10 Rules About Hourly Billing

images-3These "rules" were written sometime in 2010 or earlier by U.S. lawyer, blogger & creative entrepreneur Matthew Homann who at the time was the founder of LexThink. I loved them then and still do now. I recently asked myself has much changed in 6 years? Thankfully both for the legal profession and our customers, for more and more law firms yes, but for many others.....................?

"1.            Ask your clients what they buy from you. If it isn’t time, stop selling something they don't buy!

2.            Imagine a world where your clients know each month how much your bill will be so they could plan for it. They do.

3.            If you don’t agree on fees at the beginning of a case, you’ll be begging for them at the end of it.

4.            Sophisticated clients who insist on hourly billing do so because they’re smarter than you are, not because they want you to be paid fairly.

5.            When you bill by the hour, your once-in-a-lifetime flash of brilliant insight that saves your client millions of dollars has the same contribution to your bottom line as the six minutes you just spent opening the mail.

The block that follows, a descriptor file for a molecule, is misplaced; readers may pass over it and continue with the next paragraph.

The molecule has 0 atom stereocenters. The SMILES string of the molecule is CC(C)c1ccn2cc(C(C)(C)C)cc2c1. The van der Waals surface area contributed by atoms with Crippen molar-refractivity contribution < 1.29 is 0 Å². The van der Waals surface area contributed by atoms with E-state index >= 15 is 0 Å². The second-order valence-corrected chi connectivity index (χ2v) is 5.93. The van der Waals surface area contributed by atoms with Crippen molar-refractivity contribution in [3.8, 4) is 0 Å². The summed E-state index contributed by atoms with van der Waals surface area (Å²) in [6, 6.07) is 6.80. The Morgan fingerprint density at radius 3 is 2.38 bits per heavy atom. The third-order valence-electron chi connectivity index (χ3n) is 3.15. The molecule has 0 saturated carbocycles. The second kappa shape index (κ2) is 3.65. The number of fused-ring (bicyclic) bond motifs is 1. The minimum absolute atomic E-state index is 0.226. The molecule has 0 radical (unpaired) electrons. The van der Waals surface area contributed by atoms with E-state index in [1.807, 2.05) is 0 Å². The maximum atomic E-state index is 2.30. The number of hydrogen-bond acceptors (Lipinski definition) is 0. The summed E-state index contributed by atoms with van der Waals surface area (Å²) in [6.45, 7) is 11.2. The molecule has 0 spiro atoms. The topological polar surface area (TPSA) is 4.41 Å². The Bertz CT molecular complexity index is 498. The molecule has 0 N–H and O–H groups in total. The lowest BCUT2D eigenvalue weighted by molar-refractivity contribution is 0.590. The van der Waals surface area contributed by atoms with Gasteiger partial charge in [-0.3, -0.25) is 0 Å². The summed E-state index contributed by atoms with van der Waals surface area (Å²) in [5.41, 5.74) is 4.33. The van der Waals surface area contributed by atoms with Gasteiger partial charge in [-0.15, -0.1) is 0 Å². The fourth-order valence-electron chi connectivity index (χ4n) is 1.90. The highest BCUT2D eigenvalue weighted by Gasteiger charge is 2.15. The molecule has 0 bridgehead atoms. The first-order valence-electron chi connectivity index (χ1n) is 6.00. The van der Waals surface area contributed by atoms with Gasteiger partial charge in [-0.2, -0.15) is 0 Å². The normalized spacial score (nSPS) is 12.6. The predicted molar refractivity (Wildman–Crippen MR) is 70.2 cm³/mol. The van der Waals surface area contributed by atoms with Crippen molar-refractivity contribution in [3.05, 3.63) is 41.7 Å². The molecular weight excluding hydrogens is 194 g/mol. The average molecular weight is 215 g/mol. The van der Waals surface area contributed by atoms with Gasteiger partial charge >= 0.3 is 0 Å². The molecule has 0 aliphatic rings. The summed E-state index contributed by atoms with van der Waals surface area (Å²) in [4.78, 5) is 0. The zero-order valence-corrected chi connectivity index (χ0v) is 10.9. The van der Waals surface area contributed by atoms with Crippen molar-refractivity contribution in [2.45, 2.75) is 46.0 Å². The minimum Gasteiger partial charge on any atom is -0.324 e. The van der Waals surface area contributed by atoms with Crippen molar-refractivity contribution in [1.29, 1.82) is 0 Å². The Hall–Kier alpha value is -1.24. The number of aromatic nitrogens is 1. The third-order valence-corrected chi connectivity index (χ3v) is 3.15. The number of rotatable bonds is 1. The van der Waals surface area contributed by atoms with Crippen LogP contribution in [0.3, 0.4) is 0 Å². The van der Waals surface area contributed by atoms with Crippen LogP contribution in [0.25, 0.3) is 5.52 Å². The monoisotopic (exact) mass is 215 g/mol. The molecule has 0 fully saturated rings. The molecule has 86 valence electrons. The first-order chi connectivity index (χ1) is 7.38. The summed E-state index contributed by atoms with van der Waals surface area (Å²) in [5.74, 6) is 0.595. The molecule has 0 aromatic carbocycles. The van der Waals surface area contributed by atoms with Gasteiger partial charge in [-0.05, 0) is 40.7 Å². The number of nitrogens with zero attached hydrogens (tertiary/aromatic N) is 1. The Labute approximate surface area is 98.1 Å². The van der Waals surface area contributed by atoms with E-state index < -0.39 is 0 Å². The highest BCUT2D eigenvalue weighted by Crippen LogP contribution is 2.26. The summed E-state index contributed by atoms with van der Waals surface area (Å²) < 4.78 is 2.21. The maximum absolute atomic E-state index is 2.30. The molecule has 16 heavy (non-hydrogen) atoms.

6.            Businesses succeed when their people work better. Law firms succeed when their people work longer. Your clients understand this -- and resent you for it.

7.            Every time your clients jokingly ask you, “Are you going to charge me for this?” they aren’t joking -- and they’ll check next month’s bill to be sure.

8.            The hardest thing to measure is talent. The easiest thing to measure is time. The two have absolutely no relationship to one another. Your law firm measures talent, right?

9.            Would you shop at a store where the cost of your purchase isn’t set until after you’ve agreed to buy it? You ask your clients to.

10.         There are 1440 minutes each day. How many did you make matter? How many did you bill for? Were they the same minutes? Didn't think so."

 

A timely (excuse the pun) reminder as to why all professional firms should be timeless.

What do you think? Do these "rules" still apply? Are we changing the "we sell time" mindset and business model of the legal profession? Are we changing it quick enough?

As usual I would be interested in your thoughts.

 

 

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